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Edited by Richie Cuthbertson, Tuesday, 29 Mar 2022, 14:41

Woke up with a right shitty mood today. Agitated depression with a large helping of anger, oh and fatigue, yes agitated fatigue, if that contradiction makes any sense.

 The first right effort of preventing negative moods from arising had clearly failed at some point in the night, and my brain had put me back together in a rather haphazard way. So I tried to practise the second right effort of abandoning this unwholesome state of mind. But the fatigue made it challenging to rouse the energy to abandon it, it was like trying to shake off something stuck with superglue.

 To be honest the four right efforts felt like a joke. I felt like a failure for being unable to practise them. Started feeling doubt that the Buddha's teachings really do work. I think I even nearly swore at the Buddha at one point, which was shameful of me. This made the anger and depression worse. 

And I couldn't get much done, no energy or inclination to study or paint, and couldn't get no sleep, no escape, just stuck in this horrible state of mind. Loving-kindness felt impossible to generate. So I tried equanimity, but maintaining that state of mind wasn't easy, especially as I felt so foggy-headed and physically beat. I felt like giving up. But I can't really, there's nothing to go back to in the world. I have seen through it, and I have no desire to be a worldling again. Once one has seen impermanence and how everything changes and that the self is insubstantial. One just feels dispassion for it all, for material things, for the self. Nothing lasts, everything fades away, we all die, we're all fated to become separated from everything we love and those we hold dear. Our material achievements are meaningless in the end.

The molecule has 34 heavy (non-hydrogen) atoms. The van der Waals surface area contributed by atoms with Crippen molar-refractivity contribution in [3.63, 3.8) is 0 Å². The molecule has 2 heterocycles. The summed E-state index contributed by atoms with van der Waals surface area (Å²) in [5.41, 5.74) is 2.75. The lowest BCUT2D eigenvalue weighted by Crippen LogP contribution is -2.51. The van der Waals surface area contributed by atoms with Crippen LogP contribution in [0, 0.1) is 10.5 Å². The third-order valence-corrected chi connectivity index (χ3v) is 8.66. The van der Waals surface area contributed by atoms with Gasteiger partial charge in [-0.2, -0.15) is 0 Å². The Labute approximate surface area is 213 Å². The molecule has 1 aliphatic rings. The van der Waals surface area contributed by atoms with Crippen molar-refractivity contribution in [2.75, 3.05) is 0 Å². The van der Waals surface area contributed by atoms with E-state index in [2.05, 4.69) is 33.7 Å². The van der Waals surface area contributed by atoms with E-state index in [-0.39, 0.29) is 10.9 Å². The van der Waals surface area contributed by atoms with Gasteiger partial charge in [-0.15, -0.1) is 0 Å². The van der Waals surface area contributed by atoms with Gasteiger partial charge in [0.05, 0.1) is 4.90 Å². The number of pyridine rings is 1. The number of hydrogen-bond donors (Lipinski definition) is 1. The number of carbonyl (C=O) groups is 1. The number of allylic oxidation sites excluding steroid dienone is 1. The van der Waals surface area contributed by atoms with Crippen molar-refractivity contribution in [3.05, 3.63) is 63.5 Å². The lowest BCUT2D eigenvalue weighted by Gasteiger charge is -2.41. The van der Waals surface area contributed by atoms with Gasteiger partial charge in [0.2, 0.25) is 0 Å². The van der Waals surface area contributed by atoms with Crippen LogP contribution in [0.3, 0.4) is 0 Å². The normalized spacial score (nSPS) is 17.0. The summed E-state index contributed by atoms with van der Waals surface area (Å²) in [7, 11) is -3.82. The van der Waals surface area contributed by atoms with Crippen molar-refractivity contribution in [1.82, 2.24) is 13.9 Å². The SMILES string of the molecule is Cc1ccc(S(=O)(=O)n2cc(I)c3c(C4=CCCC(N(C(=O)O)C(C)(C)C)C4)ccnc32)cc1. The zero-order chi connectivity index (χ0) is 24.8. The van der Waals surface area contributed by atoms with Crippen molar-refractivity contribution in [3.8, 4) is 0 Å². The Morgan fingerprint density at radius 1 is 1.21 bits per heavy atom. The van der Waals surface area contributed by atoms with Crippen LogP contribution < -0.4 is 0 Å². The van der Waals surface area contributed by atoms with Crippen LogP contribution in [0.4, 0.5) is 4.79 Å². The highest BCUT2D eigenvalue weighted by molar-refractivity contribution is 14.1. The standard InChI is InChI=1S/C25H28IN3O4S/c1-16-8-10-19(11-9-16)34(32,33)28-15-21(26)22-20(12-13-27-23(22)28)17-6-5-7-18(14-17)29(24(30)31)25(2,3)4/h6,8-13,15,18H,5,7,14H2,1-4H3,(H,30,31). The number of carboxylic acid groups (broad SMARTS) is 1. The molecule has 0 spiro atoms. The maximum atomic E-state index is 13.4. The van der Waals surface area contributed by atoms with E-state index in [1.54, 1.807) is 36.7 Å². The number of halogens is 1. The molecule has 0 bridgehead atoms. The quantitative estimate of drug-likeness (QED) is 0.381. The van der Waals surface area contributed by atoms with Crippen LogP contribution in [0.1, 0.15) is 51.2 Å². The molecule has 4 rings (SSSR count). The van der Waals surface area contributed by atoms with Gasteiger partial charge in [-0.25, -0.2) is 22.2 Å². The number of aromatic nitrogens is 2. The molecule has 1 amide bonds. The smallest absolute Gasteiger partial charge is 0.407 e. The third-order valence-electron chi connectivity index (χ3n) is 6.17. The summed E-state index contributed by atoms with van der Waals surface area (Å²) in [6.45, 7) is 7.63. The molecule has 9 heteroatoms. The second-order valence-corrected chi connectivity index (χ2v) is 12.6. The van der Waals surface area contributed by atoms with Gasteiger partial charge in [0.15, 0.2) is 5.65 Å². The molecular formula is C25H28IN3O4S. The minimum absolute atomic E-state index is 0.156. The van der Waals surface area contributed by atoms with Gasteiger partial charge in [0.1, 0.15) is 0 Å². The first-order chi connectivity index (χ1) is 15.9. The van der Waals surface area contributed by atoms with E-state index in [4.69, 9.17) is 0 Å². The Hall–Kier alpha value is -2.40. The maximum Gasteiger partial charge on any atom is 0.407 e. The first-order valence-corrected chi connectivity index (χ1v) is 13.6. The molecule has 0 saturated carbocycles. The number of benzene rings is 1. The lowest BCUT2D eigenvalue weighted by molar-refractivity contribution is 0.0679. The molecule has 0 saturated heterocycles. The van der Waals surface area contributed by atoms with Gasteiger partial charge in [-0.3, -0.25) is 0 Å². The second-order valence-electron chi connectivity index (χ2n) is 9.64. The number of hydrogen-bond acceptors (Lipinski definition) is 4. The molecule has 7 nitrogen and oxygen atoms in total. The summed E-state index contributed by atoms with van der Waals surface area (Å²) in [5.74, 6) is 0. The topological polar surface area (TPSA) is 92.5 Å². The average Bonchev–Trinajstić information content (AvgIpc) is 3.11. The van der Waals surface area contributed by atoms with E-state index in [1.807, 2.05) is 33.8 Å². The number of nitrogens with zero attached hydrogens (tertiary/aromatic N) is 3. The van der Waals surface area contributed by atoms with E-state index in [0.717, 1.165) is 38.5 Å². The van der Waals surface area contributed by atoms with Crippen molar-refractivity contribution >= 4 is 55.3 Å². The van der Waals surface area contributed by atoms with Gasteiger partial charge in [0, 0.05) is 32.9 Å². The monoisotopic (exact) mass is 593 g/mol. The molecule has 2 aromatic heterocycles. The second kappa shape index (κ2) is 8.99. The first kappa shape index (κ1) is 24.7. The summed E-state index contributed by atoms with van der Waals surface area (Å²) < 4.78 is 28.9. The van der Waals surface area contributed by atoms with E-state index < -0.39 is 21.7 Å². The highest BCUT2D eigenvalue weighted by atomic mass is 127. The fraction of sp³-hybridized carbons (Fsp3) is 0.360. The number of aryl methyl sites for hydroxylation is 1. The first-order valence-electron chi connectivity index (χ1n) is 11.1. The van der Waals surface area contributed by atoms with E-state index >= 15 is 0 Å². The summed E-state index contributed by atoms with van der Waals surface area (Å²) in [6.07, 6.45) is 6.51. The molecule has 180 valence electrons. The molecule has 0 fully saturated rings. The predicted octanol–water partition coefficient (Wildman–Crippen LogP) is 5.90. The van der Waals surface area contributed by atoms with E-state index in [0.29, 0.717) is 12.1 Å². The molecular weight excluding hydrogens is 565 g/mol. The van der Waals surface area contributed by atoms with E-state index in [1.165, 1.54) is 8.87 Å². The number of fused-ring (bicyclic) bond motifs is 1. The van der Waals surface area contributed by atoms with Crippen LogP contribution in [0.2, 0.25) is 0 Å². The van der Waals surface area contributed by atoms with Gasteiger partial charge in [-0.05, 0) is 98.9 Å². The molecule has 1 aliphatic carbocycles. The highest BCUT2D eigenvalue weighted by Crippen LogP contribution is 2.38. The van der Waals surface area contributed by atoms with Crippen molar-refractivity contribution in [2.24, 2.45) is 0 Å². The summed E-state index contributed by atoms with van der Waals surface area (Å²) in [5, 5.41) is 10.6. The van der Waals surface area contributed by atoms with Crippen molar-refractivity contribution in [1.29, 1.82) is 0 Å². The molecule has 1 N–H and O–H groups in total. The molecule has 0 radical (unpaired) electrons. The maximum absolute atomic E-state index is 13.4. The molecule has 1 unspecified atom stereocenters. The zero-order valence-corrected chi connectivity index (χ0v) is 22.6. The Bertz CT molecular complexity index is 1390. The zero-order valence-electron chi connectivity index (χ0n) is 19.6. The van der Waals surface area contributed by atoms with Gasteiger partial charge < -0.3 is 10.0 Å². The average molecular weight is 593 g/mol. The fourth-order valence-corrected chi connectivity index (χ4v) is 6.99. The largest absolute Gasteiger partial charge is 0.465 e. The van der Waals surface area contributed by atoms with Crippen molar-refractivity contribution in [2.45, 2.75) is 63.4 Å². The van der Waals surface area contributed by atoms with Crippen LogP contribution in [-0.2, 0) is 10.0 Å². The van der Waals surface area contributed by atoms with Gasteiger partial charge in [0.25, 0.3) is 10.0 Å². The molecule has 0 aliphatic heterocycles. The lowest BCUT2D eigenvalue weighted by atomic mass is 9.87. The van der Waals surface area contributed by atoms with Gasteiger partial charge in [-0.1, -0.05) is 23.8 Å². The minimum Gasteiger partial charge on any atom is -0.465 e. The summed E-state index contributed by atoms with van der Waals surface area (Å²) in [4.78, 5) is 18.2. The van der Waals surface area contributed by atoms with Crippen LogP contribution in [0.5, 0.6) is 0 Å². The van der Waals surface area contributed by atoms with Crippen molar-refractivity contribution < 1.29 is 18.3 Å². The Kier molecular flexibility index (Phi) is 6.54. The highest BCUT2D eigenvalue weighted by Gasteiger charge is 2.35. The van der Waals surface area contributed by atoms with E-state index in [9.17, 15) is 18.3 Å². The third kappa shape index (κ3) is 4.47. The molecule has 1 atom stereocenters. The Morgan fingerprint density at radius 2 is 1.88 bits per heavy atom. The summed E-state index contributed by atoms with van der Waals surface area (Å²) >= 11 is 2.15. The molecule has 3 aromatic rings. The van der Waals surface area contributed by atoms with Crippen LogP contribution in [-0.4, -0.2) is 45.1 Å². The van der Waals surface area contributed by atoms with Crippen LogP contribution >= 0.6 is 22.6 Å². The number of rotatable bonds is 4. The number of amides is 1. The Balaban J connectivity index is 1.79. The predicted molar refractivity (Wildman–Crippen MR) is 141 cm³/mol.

I am watching the mind though, and what it does, looking for a chink in its armour and a way I can abandon this negative state of mind and bring a more positive one into being. Mindfulness is considered a wholesome state of mind, but the lack of energy makes it challenging to sustain. Monks apparently are deliberately sleep deprived to learn how to manage fatigue and not suffer. In fact the more I learn about the austerity Buddhist monks practise, the less appealing that lifestyle becomes to me. I don't think I could live like that, I am not into austerity, and very much dislike sleep-deprivation. 

I can't give up though. I have to keep on pushing through this desert of the mind and hope that the Buddha really did know what he was talking about and that there really is a way out of suffering. Many people throughout history have got enlightened, so it must possible. I can't go back now, I have come too far, I have to keep trudging forward. There's still some determination in me I guess, and perseverance is classed as a wholesome state of mind. I willl keep on keeping, even though training this mind feels like walking the wrong way on an escalator sometimes - I've had it with Samsara.

'Row row row your boat gently up the stream,
Merrily merrily merrily life is but a dream.
Row row row your boat gently up the stream,
If you see a crocodile try to stay serene.'